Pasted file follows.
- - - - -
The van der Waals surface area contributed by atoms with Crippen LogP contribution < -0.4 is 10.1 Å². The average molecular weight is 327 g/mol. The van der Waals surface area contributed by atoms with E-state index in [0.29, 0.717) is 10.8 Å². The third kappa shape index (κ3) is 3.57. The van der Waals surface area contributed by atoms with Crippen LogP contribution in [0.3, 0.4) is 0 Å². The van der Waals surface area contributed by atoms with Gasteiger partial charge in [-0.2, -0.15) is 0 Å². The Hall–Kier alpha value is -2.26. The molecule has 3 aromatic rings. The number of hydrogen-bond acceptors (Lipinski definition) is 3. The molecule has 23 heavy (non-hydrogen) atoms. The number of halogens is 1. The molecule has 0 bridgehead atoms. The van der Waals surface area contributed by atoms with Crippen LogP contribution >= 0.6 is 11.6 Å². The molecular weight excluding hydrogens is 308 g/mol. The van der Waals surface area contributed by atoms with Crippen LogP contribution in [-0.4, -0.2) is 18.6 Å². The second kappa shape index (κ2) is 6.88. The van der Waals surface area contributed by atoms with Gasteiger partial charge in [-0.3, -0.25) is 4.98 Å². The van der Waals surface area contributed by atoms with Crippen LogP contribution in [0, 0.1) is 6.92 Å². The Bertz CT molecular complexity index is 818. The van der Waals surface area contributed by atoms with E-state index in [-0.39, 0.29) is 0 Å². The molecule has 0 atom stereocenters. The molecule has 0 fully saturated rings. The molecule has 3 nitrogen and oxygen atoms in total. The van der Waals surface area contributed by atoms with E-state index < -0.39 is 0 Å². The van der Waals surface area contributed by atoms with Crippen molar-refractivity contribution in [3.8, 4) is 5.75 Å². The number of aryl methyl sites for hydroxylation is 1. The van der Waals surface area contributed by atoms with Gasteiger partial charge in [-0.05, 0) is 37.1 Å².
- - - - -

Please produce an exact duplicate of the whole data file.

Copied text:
The van der Waals surface area contributed by atoms with Crippen LogP contribution < -0.4 is 10.1 Å². The average molecular weight is 327 g/mol. The van der Waals surface area contributed by atoms with E-state index in [0.29, 0.717) is 10.8 Å². The third kappa shape index (κ3) is 3.57. The van der Waals surface area contributed by atoms with Crippen LogP contribution in [0.3, 0.4) is 0 Å². The van der Waals surface area contributed by atoms with Gasteiger partial charge in [-0.2, -0.15) is 0 Å². The Hall–Kier alpha value is -2.26. The molecule has 3 aromatic rings. The number of hydrogen-bond acceptors (Lipinski definition) is 3. The molecule has 23 heavy (non-hydrogen) atoms. The number of halogens is 1. The molecule has 0 bridgehead atoms. The van der Waals surface area contributed by atoms with Crippen LogP contribution >= 0.6 is 11.6 Å². The molecular weight excluding hydrogens is 308 g/mol. The van der Waals surface area contributed by atoms with Crippen LogP contribution in [-0.4, -0.2) is 18.6 Å². The second kappa shape index (κ2) is 6.88. The van der Waals surface area contributed by atoms with Gasteiger partial charge in [-0.3, -0.25) is 4.98 Å². The van der Waals surface area contributed by atoms with Crippen LogP contribution in [0, 0.1) is 6.92 Å². The Bertz CT molecular complexity index is 818. The van der Waals surface area contributed by atoms with E-state index in [-0.39, 0.29) is 0 Å². The molecule has 0 atom stereocenters. The molecule has 0 fully saturated rings. The molecule has 3 nitrogen and oxygen atoms in total. The van der Waals surface area contributed by atoms with E-state index < -0.39 is 0 Å². The van der Waals surface area contributed by atoms with Crippen molar-refractivity contribution in [3.8, 4) is 5.75 Å². The number of aryl methyl sites for hydroxylation is 1. The van der Waals surface area contributed by atoms with Gasteiger partial charge in [-0.05, 0) is 37.1 Å².